Today we’re featuring a special guest post by Jill Morrow, author of Newport, on sale now! Following in the steps of Beatriz Williams and Amor Towles, this richly atmospheric, spellbinding novel transports readers to the dazzling, glamorous world of Newport during the Roaring Twenties and to a mansion filled with secrets as a debonair lawyer must separate truth from deception.
Spring 1921. The Great War is over, Prohibition is in full swing, the Depression still years away, and Newport, Rhode Island's glittering “summer cottages” are inhabited by the gloriously rich families who built them.
Attorney Adrian De la Noye is no stranger to Newport, having sheltered there during his misspent youth. Though he’d prefer to forget the place, he returns to revise the will of a well-heeled client. Bennett Chapman's offspring have the usual concerns about their father's much-younger fiancée. But when they learn of the old widower’s firm belief that his first late wife, who “communicates” via séance, has chosen the beautiful Catherine Walsh for him, they’re shocked. And for Adrian, encountering Catherine in the last place he saw her decades ago proves to be a far greater surprise.
Still, De la Noye is here to handle a will, and he fully intends to do so—just as soon as he unearths every last secret, otherworldly or not, about the Chapmans, Catherine Walsh . . . and his own very fraught history.
A skillful alchemy of social satire, dark humor, and finely drawn characters, Newport vividly brings to life the glitzy era of the 1920s.
Read on to learn more about how Jill chose the setting for her novel:
I’m writing this post from Newport, R.I., which seems very fitting to me. Now that my novel, Newport, has been released, this city and I will always have a connection. I like that. Each day, we all build blocks of our own personal history, and Newport has become permanently entwined with mine.
Location matters a great deal when writing historical fiction. In some instances there is no choice. Certain historical events happened in certain places, and there’s no changing that. But in my case, I had characters whose stories had flexibility in terms of setting. I wanted to choose a locale that would add the most color and texture, and Newport had it all. There were the mansions, of course, those opulent, jaw-dropping works of wonder that brought whole new meaning to the term “summer cottages.” Setting a novel in Newport provided an instant vision of wealth and privilege, plus I got the beauty of the ocean and the drama of the Cliff Walk and rocks along the shore. I couldn’t ask for more!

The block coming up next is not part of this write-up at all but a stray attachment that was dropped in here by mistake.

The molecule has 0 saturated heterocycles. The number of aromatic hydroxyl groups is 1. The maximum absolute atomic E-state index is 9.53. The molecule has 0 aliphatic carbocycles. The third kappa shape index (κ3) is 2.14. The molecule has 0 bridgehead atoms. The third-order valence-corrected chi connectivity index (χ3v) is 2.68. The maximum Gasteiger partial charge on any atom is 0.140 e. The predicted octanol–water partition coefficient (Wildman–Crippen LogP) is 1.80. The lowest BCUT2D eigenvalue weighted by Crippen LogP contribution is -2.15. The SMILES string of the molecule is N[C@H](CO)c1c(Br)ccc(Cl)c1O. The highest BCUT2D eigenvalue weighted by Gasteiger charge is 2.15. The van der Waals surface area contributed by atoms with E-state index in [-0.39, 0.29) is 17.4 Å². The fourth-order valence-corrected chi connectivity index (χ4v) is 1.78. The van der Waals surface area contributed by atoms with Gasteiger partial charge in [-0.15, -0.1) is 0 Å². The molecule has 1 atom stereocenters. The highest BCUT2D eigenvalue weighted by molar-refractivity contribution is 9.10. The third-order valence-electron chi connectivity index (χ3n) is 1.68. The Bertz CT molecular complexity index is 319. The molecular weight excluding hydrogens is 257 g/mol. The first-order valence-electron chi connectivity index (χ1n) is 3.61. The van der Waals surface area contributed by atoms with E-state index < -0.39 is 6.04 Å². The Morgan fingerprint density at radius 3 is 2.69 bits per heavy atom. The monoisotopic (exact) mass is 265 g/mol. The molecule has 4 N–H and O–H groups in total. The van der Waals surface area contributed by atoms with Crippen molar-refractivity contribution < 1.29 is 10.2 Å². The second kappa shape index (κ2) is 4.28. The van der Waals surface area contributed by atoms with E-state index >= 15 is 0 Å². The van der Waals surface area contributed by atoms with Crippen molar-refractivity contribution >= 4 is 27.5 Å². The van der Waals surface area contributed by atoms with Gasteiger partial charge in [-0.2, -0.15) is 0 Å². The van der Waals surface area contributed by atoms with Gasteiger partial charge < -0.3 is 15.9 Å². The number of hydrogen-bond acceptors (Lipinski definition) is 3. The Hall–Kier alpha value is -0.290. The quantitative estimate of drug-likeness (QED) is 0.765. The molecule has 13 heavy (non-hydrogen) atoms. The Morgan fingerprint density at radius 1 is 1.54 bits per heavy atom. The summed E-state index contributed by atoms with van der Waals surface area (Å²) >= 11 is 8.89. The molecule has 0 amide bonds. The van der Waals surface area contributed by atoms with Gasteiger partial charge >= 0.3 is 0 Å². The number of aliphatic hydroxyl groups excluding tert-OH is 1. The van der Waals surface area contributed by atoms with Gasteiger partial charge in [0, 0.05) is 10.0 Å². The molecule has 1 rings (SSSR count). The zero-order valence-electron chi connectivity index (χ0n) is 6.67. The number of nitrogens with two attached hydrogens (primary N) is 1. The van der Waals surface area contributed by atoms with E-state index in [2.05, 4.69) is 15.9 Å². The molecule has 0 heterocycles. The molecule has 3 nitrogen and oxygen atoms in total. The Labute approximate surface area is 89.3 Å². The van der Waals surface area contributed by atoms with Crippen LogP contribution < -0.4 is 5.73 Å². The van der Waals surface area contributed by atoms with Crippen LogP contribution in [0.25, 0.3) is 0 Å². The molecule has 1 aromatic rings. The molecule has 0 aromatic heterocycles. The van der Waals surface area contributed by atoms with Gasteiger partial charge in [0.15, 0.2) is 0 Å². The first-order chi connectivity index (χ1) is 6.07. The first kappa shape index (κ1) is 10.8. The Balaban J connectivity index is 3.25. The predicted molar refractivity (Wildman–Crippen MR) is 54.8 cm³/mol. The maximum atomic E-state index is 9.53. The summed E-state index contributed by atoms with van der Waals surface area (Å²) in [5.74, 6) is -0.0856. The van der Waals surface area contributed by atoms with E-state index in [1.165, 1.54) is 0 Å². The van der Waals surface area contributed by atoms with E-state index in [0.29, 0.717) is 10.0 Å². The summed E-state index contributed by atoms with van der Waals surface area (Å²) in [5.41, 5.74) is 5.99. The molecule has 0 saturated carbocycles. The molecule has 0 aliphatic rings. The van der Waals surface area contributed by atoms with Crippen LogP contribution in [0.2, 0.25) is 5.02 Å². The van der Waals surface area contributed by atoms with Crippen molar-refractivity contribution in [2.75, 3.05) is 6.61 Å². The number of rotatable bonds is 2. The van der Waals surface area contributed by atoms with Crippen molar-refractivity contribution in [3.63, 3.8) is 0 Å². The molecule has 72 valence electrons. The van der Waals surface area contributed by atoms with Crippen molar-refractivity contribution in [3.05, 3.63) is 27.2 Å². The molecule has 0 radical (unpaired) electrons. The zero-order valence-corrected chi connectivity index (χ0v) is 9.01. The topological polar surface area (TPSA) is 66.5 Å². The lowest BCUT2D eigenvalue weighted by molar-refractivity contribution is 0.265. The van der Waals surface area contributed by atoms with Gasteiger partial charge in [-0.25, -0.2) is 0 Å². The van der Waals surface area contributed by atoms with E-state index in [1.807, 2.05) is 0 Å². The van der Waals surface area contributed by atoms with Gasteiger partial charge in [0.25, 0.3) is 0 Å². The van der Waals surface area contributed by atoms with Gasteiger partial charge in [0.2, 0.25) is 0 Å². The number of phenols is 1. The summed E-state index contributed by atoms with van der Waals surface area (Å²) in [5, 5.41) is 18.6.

Choosing the right era mattered as well. I needed a time that would not only evoke images in readers’ minds, but would present a credible backdrop for the events which unfold in the book. In addition to Newport’s patina of fortune and entitlement (after all, the novel does involve rich people behaving badly), there is a subplot of séances and spiritualism. There are particular eras where this subplot makes the most sense, and 1921 fit that bill. Spiritualism enjoyed a great resurgence following the First World War and influenza epidemic of 1918-1919. Many people longed to contact those they’d lost so suddenly, and the popularity of séances reflected that. The 1920s also brought the glamour and allure of a shifting world. Nothing was quite as it had been before. From social stratification to morality, change was in the air, and that allowed my characters to take liberties that may not have been available to them in other eras.
In addition to enhancing the plot, the time and place needed to fit the characters as well. We are all reflective of the time in which we live, after all, and class and gender matter in Newport. There were differences between the “haves” and “have nots.” There were options available to men that were not available to women. The time period needed to support those elements of the story.
Once I chose Newport’s setting and era, the characters came alive. It was as if they’d just been waiting for the right canvas on which to paint their life stories … which makes me wonder if the choice of time and location was ever really mine at all.
I’m leaving Newport today, and I’ll miss it. Fortunately, I can crack open my copy of Newport whenever I’d like and revisit the history and beauty of a place that will forever be a part of me.